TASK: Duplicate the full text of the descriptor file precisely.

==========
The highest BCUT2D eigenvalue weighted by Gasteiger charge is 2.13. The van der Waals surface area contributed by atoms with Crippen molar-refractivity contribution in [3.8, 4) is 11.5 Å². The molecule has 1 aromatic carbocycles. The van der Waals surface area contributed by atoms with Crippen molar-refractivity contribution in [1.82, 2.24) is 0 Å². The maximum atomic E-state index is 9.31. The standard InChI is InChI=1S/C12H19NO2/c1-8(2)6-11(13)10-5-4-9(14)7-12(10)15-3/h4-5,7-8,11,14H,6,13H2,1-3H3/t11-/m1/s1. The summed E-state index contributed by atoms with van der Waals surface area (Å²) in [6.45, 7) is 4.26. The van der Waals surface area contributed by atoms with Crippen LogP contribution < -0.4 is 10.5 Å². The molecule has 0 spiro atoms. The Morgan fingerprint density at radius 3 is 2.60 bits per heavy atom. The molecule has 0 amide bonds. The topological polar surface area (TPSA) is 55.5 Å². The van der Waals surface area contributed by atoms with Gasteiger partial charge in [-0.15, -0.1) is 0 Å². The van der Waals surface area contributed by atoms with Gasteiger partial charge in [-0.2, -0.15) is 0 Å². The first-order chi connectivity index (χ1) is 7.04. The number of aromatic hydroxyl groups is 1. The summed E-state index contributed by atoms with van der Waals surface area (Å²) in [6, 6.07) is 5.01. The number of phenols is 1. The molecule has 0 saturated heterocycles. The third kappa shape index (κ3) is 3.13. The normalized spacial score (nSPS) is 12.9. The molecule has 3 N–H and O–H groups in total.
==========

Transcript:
The highest BCUT2D eigenvalue weighted by Gasteiger charge is 2.13. The van der Waals surface area contributed by atoms with Crippen molar-refractivity contribution in [3.8, 4) is 11.5 Å². The molecule has 1 aromatic carbocycles. The van der Waals surface area contributed by atoms with Crippen molar-refractivity contribution in [1.82, 2.24) is 0 Å². The maximum atomic E-state index is 9.31. The standard InChI is InChI=1S/C12H19NO2/c1-8(2)6-11(13)10-5-4-9(14)7-12(10)15-3/h4-5,7-8,11,14H,6,13H2,1-3H3/t11-/m1/s1. The summed E-state index contributed by atoms with van der Waals surface area (Å²) in [6.45, 7) is 4.26. The van der Waals surface area contributed by atoms with Crippen LogP contribution < -0.4 is 10.5 Å². The molecule has 0 spiro atoms. The Morgan fingerprint density at radius 3 is 2.60 bits per heavy atom. The molecule has 0 amide bonds. The topological polar surface area (TPSA) is 55.5 Å². The van der Waals surface area contributed by atoms with Gasteiger partial charge in [-0.15, -0.1) is 0 Å². The van der Waals surface area contributed by atoms with Gasteiger partial charge in [-0.2, -0.15) is 0 Å². The first-order chi connectivity index (χ1) is 7.04. The number of aromatic hydroxyl groups is 1. The summed E-state index contributed by atoms with van der Waals surface area (Å²) in [6, 6.07) is 5.01. The number of phenols is 1. The molecule has 0 saturated heterocycles. The third kappa shape index (κ3) is 3.13. The normalized spacial score (nSPS) is 12.9. The molecule has 3 N–H and O–H groups in total.